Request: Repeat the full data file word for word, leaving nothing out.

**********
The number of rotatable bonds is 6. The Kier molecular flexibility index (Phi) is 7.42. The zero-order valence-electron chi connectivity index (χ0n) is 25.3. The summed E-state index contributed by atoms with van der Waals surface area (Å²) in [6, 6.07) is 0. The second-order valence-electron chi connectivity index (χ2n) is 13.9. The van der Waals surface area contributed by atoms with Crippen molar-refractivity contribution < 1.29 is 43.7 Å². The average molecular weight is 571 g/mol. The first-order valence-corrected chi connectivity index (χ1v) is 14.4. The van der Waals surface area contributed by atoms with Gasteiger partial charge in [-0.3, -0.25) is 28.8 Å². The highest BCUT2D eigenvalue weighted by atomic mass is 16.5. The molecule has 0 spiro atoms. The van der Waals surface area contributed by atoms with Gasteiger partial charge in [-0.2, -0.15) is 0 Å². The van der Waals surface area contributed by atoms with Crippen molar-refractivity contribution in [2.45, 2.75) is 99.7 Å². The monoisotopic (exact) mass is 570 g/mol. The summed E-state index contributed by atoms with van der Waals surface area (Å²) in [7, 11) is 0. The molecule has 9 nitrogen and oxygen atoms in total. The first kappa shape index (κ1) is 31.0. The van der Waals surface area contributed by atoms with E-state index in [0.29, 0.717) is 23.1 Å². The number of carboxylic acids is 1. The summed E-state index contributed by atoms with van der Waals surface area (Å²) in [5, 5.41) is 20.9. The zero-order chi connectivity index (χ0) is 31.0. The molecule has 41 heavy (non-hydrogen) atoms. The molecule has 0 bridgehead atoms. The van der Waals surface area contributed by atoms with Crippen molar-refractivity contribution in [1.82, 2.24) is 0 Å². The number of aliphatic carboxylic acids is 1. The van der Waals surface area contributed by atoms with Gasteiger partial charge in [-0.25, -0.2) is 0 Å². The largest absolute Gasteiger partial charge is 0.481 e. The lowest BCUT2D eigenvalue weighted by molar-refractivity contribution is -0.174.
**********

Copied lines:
The number of rotatable bonds is 6. The Kier molecular flexibility index (Phi) is 7.42. The zero-order valence-electron chi connectivity index (χ0n) is 25.3. The summed E-state index contributed by atoms with van der Waals surface area (Å²) in [6, 6.07) is 0. The second-order valence-electron chi connectivity index (χ2n) is 13.9. The van der Waals surface area contributed by atoms with Crippen molar-refractivity contribution < 1.29 is 43.7 Å². The average molecular weight is 571 g/mol. The first-order valence-corrected chi connectivity index (χ1v) is 14.4. The van der Waals surface area contributed by atoms with Gasteiger partial charge in [-0.3, -0.25) is 28.8 Å². The highest BCUT2D eigenvalue weighted by atomic mass is 16.5. The molecule has 0 spiro atoms. The van der Waals surface area contributed by atoms with Gasteiger partial charge in [-0.2, -0.15) is 0 Å². The van der Waals surface area contributed by atoms with Crippen molar-refractivity contribution in [2.45, 2.75) is 99.7 Å². The monoisotopic (exact) mass is 570 g/mol. The summed E-state index contributed by atoms with van der Waals surface area (Å²) in [7, 11) is 0. The molecule has 9 nitrogen and oxygen atoms in total. The first kappa shape index (κ1) is 31.0. The van der Waals surface area contributed by atoms with E-state index in [0.29, 0.717) is 23.1 Å². The number of carboxylic acids is 1. The summed E-state index contributed by atoms with van der Waals surface area (Å²) in [5, 5.41) is 20.9. The zero-order chi connectivity index (χ0) is 31.0. The molecule has 41 heavy (non-hydrogen) atoms. The molecule has 0 bridgehead atoms. The van der Waals surface area contributed by atoms with Crippen molar-refractivity contribution in [1.82, 2.24) is 0 Å². The number of aliphatic carboxylic acids is 1. The van der Waals surface area contributed by atoms with Gasteiger partial charge in [-0.25, -0.2) is 0 Å². The largest absolute Gasteiger partial charge is 0.481 e. The lowest BCUT2D eigenvalue weighted by molar-refractivity contribution is -0.174.